Object Title

Chevaux de Frise

Chevaux de Frise



Object Number



Acquired from the Royal Artillery Museum (Rotunda), 1927; Rotunda inv. no. XXX.72 (formerly no. 7223). Deposited in the Rotunda by J. Hodgson Esq, of London, 1844 (Rotunda catalogues).

Physical Description

Of iron, it consists of six sharp iron spikes, four of which rotate on a pivot passing through their bases. These can be opened to form a cross. The remaining two spikes hinge outwards. The whole object can be folded so that the spikes hang parallel to each other. A small suspension ring is attached to the base ring has been broken off one of the spikes (cf. VII.1370).


Dimensions: Length of spikes: 514 mm (20.25 in) Weight: 9 lb 12 oz

Inscriptions and Marks

Split between the sides of the bases of three of the arms, Museum of Artillery (Rotunda) inv. no, stamped: picture of cannon over 'MA' '7223'.On one spike, stamped: 'WD' surmounted by a broad arrow (needs confirming, I could not immediately see it during examination in store, 23/05/1997, PJL).


Places France

Bibliographic References

uOfficial Catalogue of the Museum of Artillery in the Rotunda, Woolwich, London, 1874, p. 238, no. 7223.

Official Catalogue of the Museum of Artillery in the Rotunda, Woolwich, London, 1889, p. 270, no. XXX.72.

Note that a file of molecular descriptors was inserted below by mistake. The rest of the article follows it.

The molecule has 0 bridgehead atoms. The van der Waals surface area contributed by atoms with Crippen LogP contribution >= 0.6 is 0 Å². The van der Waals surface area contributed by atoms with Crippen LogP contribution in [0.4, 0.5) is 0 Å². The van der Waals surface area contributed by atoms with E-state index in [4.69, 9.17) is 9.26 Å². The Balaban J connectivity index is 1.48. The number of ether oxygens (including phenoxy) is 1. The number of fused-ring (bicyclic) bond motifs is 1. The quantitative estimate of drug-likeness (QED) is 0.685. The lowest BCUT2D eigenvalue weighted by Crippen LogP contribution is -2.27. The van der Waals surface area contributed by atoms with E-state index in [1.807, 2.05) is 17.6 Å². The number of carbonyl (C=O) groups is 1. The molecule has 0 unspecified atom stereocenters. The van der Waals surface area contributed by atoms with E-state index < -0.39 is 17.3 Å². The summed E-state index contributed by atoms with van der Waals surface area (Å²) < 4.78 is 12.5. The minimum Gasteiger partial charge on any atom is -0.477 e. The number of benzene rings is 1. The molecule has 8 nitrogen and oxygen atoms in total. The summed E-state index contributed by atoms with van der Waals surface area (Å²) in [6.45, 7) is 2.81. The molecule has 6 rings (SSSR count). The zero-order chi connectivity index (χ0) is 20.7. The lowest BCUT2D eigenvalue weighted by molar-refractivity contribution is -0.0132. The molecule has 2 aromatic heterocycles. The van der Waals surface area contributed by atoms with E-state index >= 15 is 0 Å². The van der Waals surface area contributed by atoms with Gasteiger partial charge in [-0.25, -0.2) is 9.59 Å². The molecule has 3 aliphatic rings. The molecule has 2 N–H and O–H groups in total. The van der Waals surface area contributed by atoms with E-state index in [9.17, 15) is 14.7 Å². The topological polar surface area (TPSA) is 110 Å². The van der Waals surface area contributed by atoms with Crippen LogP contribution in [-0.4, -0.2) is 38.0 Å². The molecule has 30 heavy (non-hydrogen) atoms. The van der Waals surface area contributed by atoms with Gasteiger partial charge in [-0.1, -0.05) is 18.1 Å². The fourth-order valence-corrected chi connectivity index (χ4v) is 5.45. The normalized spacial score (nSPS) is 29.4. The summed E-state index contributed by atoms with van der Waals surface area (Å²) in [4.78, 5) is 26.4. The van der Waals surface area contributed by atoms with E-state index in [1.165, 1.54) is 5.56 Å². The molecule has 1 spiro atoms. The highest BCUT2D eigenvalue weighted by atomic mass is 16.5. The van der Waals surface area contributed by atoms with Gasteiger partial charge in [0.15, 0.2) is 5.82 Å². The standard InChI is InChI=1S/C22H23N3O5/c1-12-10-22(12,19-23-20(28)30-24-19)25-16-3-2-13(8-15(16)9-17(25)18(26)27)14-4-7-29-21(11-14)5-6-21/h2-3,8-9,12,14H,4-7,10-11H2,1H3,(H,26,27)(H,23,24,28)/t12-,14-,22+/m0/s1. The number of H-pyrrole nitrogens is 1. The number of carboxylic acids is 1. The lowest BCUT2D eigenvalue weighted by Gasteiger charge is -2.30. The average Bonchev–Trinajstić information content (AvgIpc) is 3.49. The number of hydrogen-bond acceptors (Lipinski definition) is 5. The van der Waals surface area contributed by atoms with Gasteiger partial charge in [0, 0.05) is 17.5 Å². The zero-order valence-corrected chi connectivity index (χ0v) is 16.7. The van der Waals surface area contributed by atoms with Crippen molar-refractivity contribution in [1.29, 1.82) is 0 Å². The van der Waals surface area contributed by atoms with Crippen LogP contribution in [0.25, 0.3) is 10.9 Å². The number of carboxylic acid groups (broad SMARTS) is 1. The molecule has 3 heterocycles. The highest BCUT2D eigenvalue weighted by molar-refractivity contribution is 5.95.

Very similar to VII.1370. According to the annotated 1916 Rotunda catalogue, three of these were originally acquired from the Rotunda (XXX.70-XXX.72) but XXX.71 was subsequently returned to the Rotunda.
In the Rotunda catalogues, this type of cheval de frise is said to have been 'invented and proposed for the protection of Infantry against sudden attacks of Cavalry by Maximillian Godfrey of France'.
In January 1835 a M. Bouglinval offered a defence against cavalry, called by him 'La Celestine', to the Board of Ordnance. The description is similar to this object. See P.R.O. W.O.44/621/71.
This object was found un-numbered in the Brick Tower 16/08/1993 by AK. As the identity of the object was not completely certain, it was given a new number, VII.3854. By reference to the IBE and the Rotunda catalogues, the object is certainly VII.137I and has reverted to its original number under this record (PJL, 22/05/1997).